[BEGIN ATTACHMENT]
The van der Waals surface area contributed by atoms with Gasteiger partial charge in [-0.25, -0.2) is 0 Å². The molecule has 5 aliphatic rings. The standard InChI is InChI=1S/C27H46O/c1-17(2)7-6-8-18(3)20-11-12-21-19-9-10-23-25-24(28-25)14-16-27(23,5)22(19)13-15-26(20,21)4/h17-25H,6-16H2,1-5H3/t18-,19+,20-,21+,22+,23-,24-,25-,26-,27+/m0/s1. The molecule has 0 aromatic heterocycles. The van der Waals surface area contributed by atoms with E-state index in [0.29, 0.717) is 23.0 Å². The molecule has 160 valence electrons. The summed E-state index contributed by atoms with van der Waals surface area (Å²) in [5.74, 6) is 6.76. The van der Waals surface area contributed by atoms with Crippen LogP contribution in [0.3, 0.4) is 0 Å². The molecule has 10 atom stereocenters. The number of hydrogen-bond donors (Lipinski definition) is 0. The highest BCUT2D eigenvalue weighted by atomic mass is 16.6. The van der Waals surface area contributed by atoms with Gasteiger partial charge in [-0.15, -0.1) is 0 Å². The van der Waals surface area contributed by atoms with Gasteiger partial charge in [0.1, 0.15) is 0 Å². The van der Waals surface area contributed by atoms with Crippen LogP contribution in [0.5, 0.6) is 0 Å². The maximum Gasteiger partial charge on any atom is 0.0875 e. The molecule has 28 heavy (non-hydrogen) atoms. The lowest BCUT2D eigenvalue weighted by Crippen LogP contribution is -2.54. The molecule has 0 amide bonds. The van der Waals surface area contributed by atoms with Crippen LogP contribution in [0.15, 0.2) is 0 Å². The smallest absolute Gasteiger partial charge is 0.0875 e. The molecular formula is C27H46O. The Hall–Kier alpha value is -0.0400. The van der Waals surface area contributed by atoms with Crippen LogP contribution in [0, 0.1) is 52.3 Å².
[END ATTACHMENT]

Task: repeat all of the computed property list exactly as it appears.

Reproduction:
The van der Waals surface area contributed by atoms with Gasteiger partial charge in [-0.25, -0.2) is 0 Å². The molecule has 5 aliphatic rings. The standard InChI is InChI=1S/C27H46O/c1-17(2)7-6-8-18(3)20-11-12-21-19-9-10-23-25-24(28-25)14-16-27(23,5)22(19)13-15-26(20,21)4/h17-25H,6-16H2,1-5H3/t18-,19+,20-,21+,22+,23-,24-,25-,26-,27+/m0/s1. The molecule has 0 aromatic heterocycles. The van der Waals surface area contributed by atoms with E-state index in [0.29, 0.717) is 23.0 Å². The molecule has 160 valence electrons. The summed E-state index contributed by atoms with van der Waals surface area (Å²) in [5.74, 6) is 6.76. The van der Waals surface area contributed by atoms with Crippen LogP contribution in [0.3, 0.4) is 0 Å². The molecule has 10 atom stereocenters. The number of hydrogen-bond donors (Lipinski definition) is 0. The highest BCUT2D eigenvalue weighted by atomic mass is 16.6. The van der Waals surface area contributed by atoms with Gasteiger partial charge in [-0.15, -0.1) is 0 Å². The van der Waals surface area contributed by atoms with Gasteiger partial charge in [0.1, 0.15) is 0 Å². The van der Waals surface area contributed by atoms with Crippen LogP contribution in [0.5, 0.6) is 0 Å². The maximum Gasteiger partial charge on any atom is 0.0875 e. The molecule has 28 heavy (non-hydrogen) atoms. The lowest BCUT2D eigenvalue weighted by Crippen LogP contribution is -2.54. The molecule has 0 amide bonds. The van der Waals surface area contributed by atoms with Crippen LogP contribution in [0.15, 0.2) is 0 Å². The smallest absolute Gasteiger partial charge is 0.0875 e. The molecular formula is C27H46O. The Hall–Kier alpha value is -0.0400. The van der Waals surface area contributed by atoms with Crippen LogP contribution in [0, 0.1) is 52.3 Å².